UCC's General Synod this summer, they had a series of theological reflectors who would offer commentary and summations of the day.
While in years' past these had been authorized ministers or trained lay leaders, this time they took a new direction by inviting an artist, musician, and poet to interpret the speakers and business items presented instead.
The first several days saw Milwaukee painter Tia Richardson off to the side of the stage working diligently on a canvas, which she presented to the gathering at the end of the second day:
As Friday and Saturday progressed, the canvas had transformed in a way that Richardson called typical of her work, changing from what she thought it would be to what it became. The finished image features three children, one holding a flame that shines on a symbolic world that encompasses many themes she observed, all hovering over a Milwaukee skyline. She said the light on the world changed as she painted, journeying to its opposite side on the canvas, a transformation that surprised her.
Richardson allowed both the gathering and the art to direct her brush, even allowing herself to be surprised. The finished product was part her own ideas and part what she heard and saw from the meeting as she painted.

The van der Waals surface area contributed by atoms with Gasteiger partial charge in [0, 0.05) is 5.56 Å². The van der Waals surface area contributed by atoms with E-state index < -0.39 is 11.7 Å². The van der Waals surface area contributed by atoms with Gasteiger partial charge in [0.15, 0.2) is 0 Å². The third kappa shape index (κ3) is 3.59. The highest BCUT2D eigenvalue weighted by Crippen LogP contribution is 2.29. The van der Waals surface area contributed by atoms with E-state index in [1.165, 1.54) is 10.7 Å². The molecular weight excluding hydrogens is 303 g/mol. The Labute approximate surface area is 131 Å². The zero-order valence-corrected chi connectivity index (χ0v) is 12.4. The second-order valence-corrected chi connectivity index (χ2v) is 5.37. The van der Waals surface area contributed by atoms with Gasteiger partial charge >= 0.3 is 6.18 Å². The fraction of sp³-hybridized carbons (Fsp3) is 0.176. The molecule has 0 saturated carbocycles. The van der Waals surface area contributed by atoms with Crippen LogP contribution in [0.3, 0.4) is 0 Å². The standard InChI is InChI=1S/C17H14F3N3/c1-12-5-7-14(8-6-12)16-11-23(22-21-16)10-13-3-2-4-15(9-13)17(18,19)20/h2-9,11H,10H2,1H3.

Art helps us see things in ways that plain words cannot. It helps us interpret and hold onto important ideas in ways plain words cannot, too.
I've had Richardson's painting on my mind the last few months since I attended Synod, and I've been playing with the idea of interpreting meetings through art.
Here are two pages from my notebook where I doodled during a Zoom meeting:
And here's one I did during the Ohio Conference Annual Gathering a few weeks ago:
Everything on these pages is based on something I heard during each meeting. It helped me stay engaged in a different way and even weeks later I can remember what each element refers to.
In my book Prayer in Motion I discuss how there's a part of the brain that becomes bored if you just sit for a long period of time, which can make things like prayer difficult. But if you keep your hands busy fiddling with a trinket or in some other way, you're able to stay better engaged with what's going on. These times of doodling are becoming a new way for me to do that.
So maybe if you're someone who finds themselves in a lot of meetings, doodling what you hear can be a way to keep paying attention. After all, there's a reason why mandalas and theological coloring books are popular. Using artistic activities to interpret the mundane of your day, including how God is present, can be a powerful thing.
(My Association has their annual meeting on Saturday, so maybe I'll have a new page of doodles to share afterward.)